by Delanee Ensley
The Olympics have made some major headlines this summer, but not for the right reasons.
Excitement was high at the beginning of the summer with the promise of the Olympic games. The event that was supposed to take place in 2020 took a back seat amid the COVID-19 pandemic. However, with the world getting back to some semblance of normal, the Olympics are back this year with exciting athletics but even scarier gender inequalities.
Workplace discrimination and motherhood tend to go hand-in-hand, and this issue goes beyond the four walls of a cubicle. Many current Olympians are mothers, and they had to fight to have their needs met and their voices heard. Mandy Bujold is an 11-time flyweight champion from Canada who competed in the 2016 Olympics and became a mother in 2018. Bujold took time off from competing for her maternity leave, but the fight to save her career began shortly after. The International Olympics Committee (IOC) requires all athletes to compete in three different preliminary events for their sport, and those scores determine if they are qualified to compete as an Olympian. Instead of competing in those required events, Bujold decided to take maternity leave in order to spend time with her newborn daughter, and she faced disqualification from the Olympic team.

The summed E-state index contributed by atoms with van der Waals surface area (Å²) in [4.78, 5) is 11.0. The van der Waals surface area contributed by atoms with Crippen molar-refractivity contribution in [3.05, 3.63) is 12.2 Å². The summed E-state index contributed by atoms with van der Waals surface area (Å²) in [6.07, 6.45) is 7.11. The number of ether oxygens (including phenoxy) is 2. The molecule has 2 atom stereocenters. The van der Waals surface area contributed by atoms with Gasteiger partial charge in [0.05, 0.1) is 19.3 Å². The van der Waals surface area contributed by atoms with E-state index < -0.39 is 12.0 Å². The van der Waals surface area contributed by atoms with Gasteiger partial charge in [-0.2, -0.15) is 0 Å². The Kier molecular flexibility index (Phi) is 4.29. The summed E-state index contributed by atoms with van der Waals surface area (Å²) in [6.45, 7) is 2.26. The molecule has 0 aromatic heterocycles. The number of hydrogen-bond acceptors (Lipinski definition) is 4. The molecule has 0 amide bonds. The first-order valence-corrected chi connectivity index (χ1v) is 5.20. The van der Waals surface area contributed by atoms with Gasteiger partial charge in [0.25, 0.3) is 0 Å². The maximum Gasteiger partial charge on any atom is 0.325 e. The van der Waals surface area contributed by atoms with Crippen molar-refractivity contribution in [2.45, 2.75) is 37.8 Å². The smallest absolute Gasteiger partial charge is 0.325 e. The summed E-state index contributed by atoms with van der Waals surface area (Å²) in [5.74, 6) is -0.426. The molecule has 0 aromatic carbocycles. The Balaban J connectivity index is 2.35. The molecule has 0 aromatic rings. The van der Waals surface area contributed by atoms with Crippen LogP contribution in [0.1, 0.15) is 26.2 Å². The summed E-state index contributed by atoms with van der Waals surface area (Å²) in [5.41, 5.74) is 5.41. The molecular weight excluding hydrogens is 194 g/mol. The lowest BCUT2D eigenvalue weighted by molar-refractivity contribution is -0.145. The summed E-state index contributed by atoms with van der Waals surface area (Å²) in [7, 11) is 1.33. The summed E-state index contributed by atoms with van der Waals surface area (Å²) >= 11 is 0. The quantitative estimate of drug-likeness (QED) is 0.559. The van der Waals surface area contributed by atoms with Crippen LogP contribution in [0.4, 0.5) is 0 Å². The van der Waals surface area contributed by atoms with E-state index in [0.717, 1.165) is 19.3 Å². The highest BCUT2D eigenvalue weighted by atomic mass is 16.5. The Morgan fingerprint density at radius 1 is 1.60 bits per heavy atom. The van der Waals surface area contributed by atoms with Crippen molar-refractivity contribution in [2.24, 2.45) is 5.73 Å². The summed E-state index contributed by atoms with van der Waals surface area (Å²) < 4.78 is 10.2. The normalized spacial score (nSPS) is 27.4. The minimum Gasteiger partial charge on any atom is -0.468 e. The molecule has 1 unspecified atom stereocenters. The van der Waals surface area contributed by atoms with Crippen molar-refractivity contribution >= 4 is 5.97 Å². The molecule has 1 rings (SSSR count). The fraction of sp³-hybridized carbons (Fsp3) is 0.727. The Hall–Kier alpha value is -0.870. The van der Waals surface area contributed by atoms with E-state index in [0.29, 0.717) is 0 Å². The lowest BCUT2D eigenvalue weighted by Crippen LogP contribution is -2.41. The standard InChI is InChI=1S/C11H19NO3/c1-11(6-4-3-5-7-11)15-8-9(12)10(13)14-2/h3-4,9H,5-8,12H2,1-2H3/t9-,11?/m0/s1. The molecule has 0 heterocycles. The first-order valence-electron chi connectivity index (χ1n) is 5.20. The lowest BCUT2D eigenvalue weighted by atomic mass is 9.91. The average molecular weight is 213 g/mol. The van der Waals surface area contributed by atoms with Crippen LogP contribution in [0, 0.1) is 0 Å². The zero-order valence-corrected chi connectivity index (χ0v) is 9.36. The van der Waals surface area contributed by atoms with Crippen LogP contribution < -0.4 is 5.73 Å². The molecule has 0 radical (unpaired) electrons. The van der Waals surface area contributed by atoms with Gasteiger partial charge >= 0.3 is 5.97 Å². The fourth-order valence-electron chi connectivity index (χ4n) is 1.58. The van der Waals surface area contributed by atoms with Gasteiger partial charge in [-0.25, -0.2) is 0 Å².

“I’m being penalized because I took this time off to have Kate — even though my entire career I’ve been at that level,” said Mandy Bujold, as stated on her website.
Instead of listening to the IOC, Bujold decided to fight back. In the end, her fight paid off. Bujold’s battle created a space for pregnant and postpartum Olympians to be accommodated during the qualification period and allowed them to let their rankings speak for themselves. However, Mandy Bujold’s crusade is not the only one worth fighting for.
The Tokyo Olympics have been dubbed the most gender-inclusive Olympics to date. The sad fact, however, is that equality has not been reached. In fact, we’re far from it. Forty-nine percent of the Olympic games this year involved female athletes. The Olympics added mixed-gender events such as shooting and weightlifting, but that hardly makes up for the overwhelming gender inequality within the IOC. The IOC is dominated by men and always has been. Only 37.5% of the committee members are female, and of that percent, only a third occupy executive positions. The other bombshell is that the IOC has never had a female president.
The Olympics are events that excite the world, even more so now in a time where COVID-19 is still looming over our heads. However, the world needs to take into account the lack of gender equality and ways we can fix the injustice of it. The truth becomes, how do we have a gender-inclusive Olympics when the IOC isn’t even gender-inclusive?